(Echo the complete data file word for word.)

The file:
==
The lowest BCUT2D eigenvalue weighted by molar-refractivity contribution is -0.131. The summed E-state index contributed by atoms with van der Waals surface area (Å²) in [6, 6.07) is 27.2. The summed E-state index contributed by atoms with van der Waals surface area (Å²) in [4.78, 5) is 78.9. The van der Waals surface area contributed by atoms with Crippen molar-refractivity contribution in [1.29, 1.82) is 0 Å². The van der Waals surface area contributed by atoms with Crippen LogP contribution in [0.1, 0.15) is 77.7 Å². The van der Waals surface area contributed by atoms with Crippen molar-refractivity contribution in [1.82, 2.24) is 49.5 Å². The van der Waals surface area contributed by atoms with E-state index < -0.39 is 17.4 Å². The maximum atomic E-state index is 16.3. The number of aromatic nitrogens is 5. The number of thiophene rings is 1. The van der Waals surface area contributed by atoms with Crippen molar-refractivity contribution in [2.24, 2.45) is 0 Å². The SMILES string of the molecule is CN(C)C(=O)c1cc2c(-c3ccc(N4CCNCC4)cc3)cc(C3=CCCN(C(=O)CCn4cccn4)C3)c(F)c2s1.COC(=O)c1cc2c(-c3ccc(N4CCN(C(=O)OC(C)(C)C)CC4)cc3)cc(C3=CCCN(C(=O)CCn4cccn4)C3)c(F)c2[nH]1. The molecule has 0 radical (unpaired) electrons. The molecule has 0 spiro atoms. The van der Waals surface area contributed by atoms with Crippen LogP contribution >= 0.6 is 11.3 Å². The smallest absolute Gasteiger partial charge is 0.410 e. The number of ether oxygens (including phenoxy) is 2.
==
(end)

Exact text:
The lowest BCUT2D eigenvalue weighted by molar-refractivity contribution is -0.131. The summed E-state index contributed by atoms with van der Waals surface area (Å²) in [6, 6.07) is 27.2. The summed E-state index contributed by atoms with van der Waals surface area (Å²) in [4.78, 5) is 78.9. The van der Waals surface area contributed by atoms with Crippen molar-refractivity contribution in [1.29, 1.82) is 0 Å². The van der Waals surface area contributed by atoms with Crippen LogP contribution in [0.1, 0.15) is 77.7 Å². The van der Waals surface area contributed by atoms with Crippen molar-refractivity contribution in [1.82, 2.24) is 49.5 Å². The van der Waals surface area contributed by atoms with E-state index < -0.39 is 17.4 Å². The maximum atomic E-state index is 16.3. The number of aromatic nitrogens is 5. The number of thiophene rings is 1. The van der Waals surface area contributed by atoms with Crippen molar-refractivity contribution in [2.24, 2.45) is 0 Å². The SMILES string of the molecule is CN(C)C(=O)c1cc2c(-c3ccc(N4CCNCC4)cc3)cc(C3=CCCN(C(=O)CCn4cccn4)C3)c(F)c2s1.COC(=O)c1cc2c(-c3ccc(N4CCN(C(=O)OC(C)(C)C)CC4)cc3)cc(C3=CCCN(C(=O)CCn4cccn4)C3)c(F)c2[nH]1. The molecule has 0 radical (unpaired) electrons. The molecule has 0 spiro atoms. The van der Waals surface area contributed by atoms with Crippen LogP contribution >= 0.6 is 11.3 Å². The smallest absolute Gasteiger partial charge is 0.410 e. The number of ether oxygens (including phenoxy) is 2.